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Escalator Over The Top; Part Two

Some of the March 1971 recordings were done at The Cinematique, a facility run by avant garde film maker, Jonas Mekas. Richard Cook and Brian Morton, in their Jazz Encyclopedia, thought that the world of “non-linear, associative cinema” was closer to the spirit of Escalator Over The Hill, rather than that of music. They further revealed that “we fall in and out of love with this strange.perverse work…no jazz composition is as large and ungainly…like all genuinely original artistic experiments, it is an uneasy hybrid of genius - vivid and uplifting - and unbelievable tosh”. My feelings exactly.

Perhaps the works of Barry Guy’s London Jazz Composers Orchestra (1972′s Ode, for example) approach the architectonic grandeur of Carla Bley’s concept. Like Guy, she was heavily influenced by European classical music, and wrote lengthy composed works that featured large ensembles, which sub-divided into smaller, jazz-based groups that could improvise. Some of the latter were groups to die for - Jack’s Travelling Band, for example, featured Jack Bruce (fresh out of the cream of rock music), John McLaughlin (at his early, Live-Evil-era best), Bley herself and Paul Motion; The Desert Band were led by an on-form Don Cherry, with Leroy Jenkins, Sam Brown, and Bley and Motion again.

There are some great improvising solos throughout (at least I think they are): Gato Barbieri on the opening Overture, McLaughlin across sides 5 and 6, Bruce on both bass and vocals on Rawalpindi Blues and End of Rawalpindi’, Don Cherry on lyrical trumpet on A.I.R. As well as featuring some great scat singing by Jeanne Lee on End of Rawalpindi, the track also features a carbon copy of the Paranoid riff by Black Sabbath, spat out by McLaughlin (I’m not sure when the track was recorded though, so a degree of unconscious plagiarism is the moot point here). The influence of the the JCOA of this time even spread to early ECM Records - Witchi-Tai-To, by the classic mid-70s Jan Garbarek Quartet (which is one of my favourite 70s jazz albums, ECM 1041) featured Coltane-ised versions of both A.I.R. and Desireless, a track which appeared of Cherry’s 1973 JCOA/Virgin recording of Relativity Suite (Cherry’s version was a miniature, at less than two minutes in length, Garbarek maxed it out to over 20 minutes, as per Coltrane Quartet).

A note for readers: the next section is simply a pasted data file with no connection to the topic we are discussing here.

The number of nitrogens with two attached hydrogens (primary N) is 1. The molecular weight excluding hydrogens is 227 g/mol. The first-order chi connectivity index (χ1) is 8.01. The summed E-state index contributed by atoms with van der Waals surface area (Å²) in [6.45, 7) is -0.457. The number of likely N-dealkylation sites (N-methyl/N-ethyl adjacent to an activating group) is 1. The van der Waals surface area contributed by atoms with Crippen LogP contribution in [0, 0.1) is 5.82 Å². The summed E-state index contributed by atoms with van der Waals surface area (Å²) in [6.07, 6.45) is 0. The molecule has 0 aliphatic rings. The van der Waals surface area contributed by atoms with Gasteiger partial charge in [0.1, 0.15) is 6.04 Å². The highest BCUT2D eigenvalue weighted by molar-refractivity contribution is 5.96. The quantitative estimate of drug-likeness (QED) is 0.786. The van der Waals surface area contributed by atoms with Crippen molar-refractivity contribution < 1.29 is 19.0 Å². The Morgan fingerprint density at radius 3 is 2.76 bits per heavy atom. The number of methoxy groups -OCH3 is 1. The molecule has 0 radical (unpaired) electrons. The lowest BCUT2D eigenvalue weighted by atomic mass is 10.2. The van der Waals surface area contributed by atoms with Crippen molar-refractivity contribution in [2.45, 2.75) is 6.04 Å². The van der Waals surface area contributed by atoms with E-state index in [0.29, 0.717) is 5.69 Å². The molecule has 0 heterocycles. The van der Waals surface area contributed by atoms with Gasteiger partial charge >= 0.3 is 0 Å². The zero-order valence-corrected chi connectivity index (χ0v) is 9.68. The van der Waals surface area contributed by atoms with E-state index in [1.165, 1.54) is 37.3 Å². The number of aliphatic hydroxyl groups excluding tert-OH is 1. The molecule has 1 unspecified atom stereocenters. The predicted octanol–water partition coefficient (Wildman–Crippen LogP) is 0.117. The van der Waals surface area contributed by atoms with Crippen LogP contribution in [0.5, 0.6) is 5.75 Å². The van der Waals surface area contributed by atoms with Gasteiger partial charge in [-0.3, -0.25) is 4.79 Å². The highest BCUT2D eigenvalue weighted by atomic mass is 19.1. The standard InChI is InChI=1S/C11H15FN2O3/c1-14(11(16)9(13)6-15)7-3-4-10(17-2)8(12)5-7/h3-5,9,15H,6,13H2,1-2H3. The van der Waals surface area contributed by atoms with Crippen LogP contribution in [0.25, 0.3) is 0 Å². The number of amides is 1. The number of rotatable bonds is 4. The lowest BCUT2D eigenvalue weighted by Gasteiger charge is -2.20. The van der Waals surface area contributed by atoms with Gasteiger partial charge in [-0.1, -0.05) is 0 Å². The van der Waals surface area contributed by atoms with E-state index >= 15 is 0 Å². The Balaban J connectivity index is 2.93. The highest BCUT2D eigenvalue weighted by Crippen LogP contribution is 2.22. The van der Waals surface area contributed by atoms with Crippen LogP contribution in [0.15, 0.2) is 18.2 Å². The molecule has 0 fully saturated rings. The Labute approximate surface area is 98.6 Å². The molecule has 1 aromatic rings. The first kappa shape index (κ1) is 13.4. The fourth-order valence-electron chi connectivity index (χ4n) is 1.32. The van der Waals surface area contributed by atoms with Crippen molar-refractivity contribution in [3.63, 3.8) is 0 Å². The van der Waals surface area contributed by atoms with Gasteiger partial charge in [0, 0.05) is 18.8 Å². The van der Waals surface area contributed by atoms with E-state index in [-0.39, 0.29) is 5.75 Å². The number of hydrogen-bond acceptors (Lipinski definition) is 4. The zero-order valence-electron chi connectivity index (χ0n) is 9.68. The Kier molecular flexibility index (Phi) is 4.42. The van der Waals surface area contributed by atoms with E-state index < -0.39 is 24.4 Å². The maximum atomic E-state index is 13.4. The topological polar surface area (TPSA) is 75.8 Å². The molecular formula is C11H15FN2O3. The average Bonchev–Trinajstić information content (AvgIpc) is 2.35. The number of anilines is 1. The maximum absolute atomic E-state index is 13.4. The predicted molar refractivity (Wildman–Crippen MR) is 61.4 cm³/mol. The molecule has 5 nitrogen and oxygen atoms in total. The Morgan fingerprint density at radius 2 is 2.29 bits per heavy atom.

These years were ones that saw the release of some genuinely interesting and promising ‘fusion music’ - by many of the musicians involved in these JCOA/Virgin Records recordings, McLaughlin, Cherry, Bruce, etc, etc, but this promise had been largely expunged by circa 1974. It’s difficult to say where EOTH might have gone - perhaps the extended works of improvising composers like Anthony Braxton and John Zorn are its true children. Whatever, it remains enigmatic, puzzling and inspirational in equal measures.

Escalator Over The Top; Part One

Writing about Captain Beefheart & the Magic Band has inevitably led me on to thinking about other works that are sui generis, and the one that immediately sprang to mind was Carla Bley’s massive triple album, Escalator Over The Hill, originally released on vinyl in 1972, and recorded at several venues in New York from November 1968 though to  June 1971. As I suggested earlier with Trout Mask Replica, it somehow makes more sense listening to the recordings in the vinyl format, as one gets to gradually know the music being split over the original six sides, rather than having to deal with the monumental contents across the course of lengthy compact discs.

Having proposed the uniqueness of the package, it could be mooted that Bley’s next album, Tropic Appetites, comes from the same hymn sheet as Escalator Over The Hill (EOTH), just as Lick My Decals Off Baby emerged from Trout Mask Replica’s blueprint. 1967′s A Genuine Tong Funeral is another Bley recording of considerable originality.